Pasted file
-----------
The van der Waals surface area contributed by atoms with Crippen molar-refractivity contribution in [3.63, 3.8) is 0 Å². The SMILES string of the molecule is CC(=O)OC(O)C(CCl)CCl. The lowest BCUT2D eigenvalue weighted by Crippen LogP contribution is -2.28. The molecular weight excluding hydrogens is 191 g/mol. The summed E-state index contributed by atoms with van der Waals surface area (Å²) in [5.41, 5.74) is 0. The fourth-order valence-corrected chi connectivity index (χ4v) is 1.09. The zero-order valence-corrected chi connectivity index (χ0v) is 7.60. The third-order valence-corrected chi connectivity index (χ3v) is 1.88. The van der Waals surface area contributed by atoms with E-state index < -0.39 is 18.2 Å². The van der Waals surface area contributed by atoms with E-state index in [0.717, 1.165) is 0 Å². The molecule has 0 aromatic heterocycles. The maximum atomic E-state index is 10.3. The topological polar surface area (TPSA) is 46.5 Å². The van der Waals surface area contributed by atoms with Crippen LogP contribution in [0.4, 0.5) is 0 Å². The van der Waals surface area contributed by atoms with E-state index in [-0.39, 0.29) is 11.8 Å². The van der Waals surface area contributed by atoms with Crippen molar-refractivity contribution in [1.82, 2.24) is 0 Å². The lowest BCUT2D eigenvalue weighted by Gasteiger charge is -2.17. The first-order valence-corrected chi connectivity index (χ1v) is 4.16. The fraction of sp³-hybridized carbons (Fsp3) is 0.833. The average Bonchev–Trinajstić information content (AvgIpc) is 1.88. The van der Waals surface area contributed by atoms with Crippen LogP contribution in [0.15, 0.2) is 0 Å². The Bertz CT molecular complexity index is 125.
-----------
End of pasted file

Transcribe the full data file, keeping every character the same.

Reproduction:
The van der Waals surface area contributed by atoms with Crippen molar-refractivity contribution in [3.63, 3.8) is 0 Å². The SMILES string of the molecule is CC(=O)OC(O)C(CCl)CCl. The lowest BCUT2D eigenvalue weighted by Crippen LogP contribution is -2.28. The molecular weight excluding hydrogens is 191 g/mol. The summed E-state index contributed by atoms with van der Waals surface area (Å²) in [5.41, 5.74) is 0. The fourth-order valence-corrected chi connectivity index (χ4v) is 1.09. The zero-order valence-corrected chi connectivity index (χ0v) is 7.60. The third-order valence-corrected chi connectivity index (χ3v) is 1.88. The van der Waals surface area contributed by atoms with E-state index < -0.39 is 18.2 Å². The van der Waals surface area contributed by atoms with E-state index in [0.717, 1.165) is 0 Å². The molecule has 0 aromatic heterocycles. The maximum atomic E-state index is 10.3. The topological polar surface area (TPSA) is 46.5 Å². The van der Waals surface area contributed by atoms with Crippen LogP contribution in [0.4, 0.5) is 0 Å². The van der Waals surface area contributed by atoms with E-state index in [-0.39, 0.29) is 11.8 Å². The van der Waals surface area contributed by atoms with Crippen molar-refractivity contribution in [1.82, 2.24) is 0 Å². The lowest BCUT2D eigenvalue weighted by Gasteiger charge is -2.17. The first-order valence-corrected chi connectivity index (χ1v) is 4.16. The fraction of sp³-hybridized carbons (Fsp3) is 0.833. The average Bonchev–Trinajstić information content (AvgIpc) is 1.88. The van der Waals surface area contributed by atoms with Crippen LogP contribution in [0.15, 0.2) is 0 Å². The Bertz CT molecular complexity index is 125.